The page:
It's hard to know if this is dyscalcula or not - at University level where my husband works as a Lecturer and provides student welfare support - it's quite common to have dyslexics who are strong readers, but dyscalculate. In fact what seems to commonly be happening is that the memorisation skills are such that they don't sound out phonemes but memorise what whole words should be and their meaning (which does somewhat resonate with your description of your DD).

Now it may not be that she has dyscalcula - in that you are suggesting she's making progress with multiplication tables.

This is a shot in the dark - but my DD1 really struggled and it turned out that she must have visual examples of any concept she's learning. So for 10 - 6 she needs to see 10 cookies and then one by one six disappear leaving 4 first to be able to do that kind of problem with only numerals.

I can't swear this has all the answers but have a look at mathsfactor - which breaksdown maths calculations skills into very small bitesize chunks and has lots and lots of practice. The pace is very slow and that builds confidence. Link here: themathsfactor.com/

Others her on Mumsnet have had good success with Mathletics (link here: www.mathletics.co.uk/) and Maths Whizz (link here: www.whizz.com/).

All of these offer free trials and you should explore them because I think each is very different - some are slow and quiet, some competitive, some student lead, etc...

HTH

CitrusyOne Sun 14-Oct-12 13:46:49

Gussie, as a SENCo can I also advise that you DO keep a log of other difficulties that may arise- organisational stuff, likes and dislikes etc. if school (or you) decide to involve other outside agencies the questions that they ask can be quite far reaching and when I've had to fill forms etc in f or families in the past I find myself thinking "I'd never have considered that"- if anything stands out to you at all then jot it down. You never know which direction the "experts" will veer off on and the more info and background you can give the better- e.g does she confuse colours? What was her early development like? Could she/can she sort shapes?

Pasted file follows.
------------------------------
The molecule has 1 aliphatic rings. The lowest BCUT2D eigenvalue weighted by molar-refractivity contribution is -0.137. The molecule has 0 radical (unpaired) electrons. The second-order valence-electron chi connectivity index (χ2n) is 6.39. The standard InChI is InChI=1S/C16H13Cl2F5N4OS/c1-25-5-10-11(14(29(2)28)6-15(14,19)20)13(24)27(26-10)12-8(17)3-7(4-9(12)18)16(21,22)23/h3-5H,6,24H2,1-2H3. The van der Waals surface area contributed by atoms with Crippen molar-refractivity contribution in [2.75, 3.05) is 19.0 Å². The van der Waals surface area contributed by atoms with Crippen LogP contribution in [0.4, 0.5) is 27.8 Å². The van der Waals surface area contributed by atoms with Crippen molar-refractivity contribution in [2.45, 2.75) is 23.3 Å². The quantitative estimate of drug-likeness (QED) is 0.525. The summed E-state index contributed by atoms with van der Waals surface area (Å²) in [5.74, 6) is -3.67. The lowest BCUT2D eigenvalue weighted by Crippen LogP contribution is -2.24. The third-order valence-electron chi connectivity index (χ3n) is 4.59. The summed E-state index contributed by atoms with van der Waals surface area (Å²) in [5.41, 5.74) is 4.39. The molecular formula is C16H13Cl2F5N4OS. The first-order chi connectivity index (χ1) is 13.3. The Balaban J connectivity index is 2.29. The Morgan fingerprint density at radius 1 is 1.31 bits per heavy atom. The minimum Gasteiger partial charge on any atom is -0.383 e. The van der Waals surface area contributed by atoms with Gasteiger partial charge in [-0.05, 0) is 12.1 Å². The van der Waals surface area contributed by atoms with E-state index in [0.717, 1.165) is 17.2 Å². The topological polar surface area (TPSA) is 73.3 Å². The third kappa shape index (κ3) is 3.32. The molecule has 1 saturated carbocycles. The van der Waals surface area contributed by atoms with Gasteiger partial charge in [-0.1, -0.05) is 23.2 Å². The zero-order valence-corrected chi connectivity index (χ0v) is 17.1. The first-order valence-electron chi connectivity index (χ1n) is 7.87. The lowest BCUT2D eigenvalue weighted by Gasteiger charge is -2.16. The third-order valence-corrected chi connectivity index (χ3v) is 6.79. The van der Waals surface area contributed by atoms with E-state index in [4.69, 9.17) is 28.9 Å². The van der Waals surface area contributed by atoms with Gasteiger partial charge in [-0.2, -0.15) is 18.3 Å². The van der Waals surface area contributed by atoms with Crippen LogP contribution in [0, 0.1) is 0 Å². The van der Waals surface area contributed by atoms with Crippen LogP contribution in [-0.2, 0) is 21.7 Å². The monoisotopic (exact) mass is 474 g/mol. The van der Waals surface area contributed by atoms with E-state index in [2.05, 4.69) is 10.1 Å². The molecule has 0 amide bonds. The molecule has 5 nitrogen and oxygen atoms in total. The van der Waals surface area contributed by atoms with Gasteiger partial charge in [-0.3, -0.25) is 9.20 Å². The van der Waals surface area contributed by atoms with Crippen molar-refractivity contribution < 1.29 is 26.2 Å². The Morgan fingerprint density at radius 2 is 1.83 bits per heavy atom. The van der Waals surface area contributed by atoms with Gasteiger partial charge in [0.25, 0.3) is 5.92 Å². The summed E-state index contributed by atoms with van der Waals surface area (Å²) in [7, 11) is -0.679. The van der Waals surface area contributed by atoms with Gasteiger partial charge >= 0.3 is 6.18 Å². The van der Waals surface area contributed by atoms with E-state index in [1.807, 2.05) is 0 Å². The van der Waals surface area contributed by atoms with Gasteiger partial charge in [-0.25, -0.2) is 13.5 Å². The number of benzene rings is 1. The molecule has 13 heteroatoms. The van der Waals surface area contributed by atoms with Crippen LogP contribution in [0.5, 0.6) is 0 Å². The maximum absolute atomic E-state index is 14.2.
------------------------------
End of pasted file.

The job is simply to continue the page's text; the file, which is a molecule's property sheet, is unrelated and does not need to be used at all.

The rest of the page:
septemberpie Sun 14-Oct-12 20:32:16

You could be talking about my ds too - same age, very able reader assessed way above his chronological age but cannot understand numbers. However, I think he suffers more from a 'maths anxiety' because he gets into such a state when it comes to doing anything with numbers that he literally can't think straight.

He's making progress with lots of 1:1 at school (they have been great) and no pressure from us (which is hard as we have had to watch him falling far behind).

Mathletics is good if she will work with you on it at home (ds won't sad) but I really do think talking to the school would be a good move as you may be able to access more support if they think it appropriate to put her on an IEP.

SunflowersSmile Sun 14-Oct-12 21:00:40

Please don't 'fire' times tables at her op [bitter childhood experience along with 'what time is it?'].
I am well into my 40s and am pretty damn sure I have discalcula which I have learnt to live and mainly cope with. Early reader with flair for poetry. Fear and panic with numbers- not a clue. Difficulty with telling the time, maps, compasses, general spatial stuff. Poor handwriting [not sure a symptom!], disorganised [may just be me!].
It did blight my life and career choices. I also chose not to drive due to left/ right problem.
It is GREAT that it is recognised today. I so wish I had got support rather than humiliation at school.

RowgtfcGOLD72 Mon 15-Oct-12 17:52:58

I had this at school. Was a very early free reader but never even finished half the maths scheme. I wish it had been picked up when I was eight. At senior school I was placed in top sets for English and Maths as I was so far ahead in English. I scraped a c grade at GCSE, god knows how, it might as well have been written in Mandarin. My time telling is not great and I dont drive as even though I know left from right I cant do it without having to think about it. I avoid number related issues but have never hidden that I count on my fingers. Start with basic maths. Two times tables, shapes. Give her confidence that she can do the easy things then move it on a bit. Definitely involve the school in this. I will never be a maths genius but have learnt enough to get by.

neolara Mon 15-Oct-12 18:06:13

Perfectly possible to be a brilliant reader and rubbish at maths as acquisition of each relies on different underlying skills. The main difficulty dyscalculics (is that even a word?) face is that they can't get to grips with the concept of number. E.g. They can't get to grips with the concept of what 3 actually means. Until they really understand what 3 or 15 or 300 means, any other mathematical concept is likely to be very difficult to learn. This seems to be exactly the difficulty your dd faces.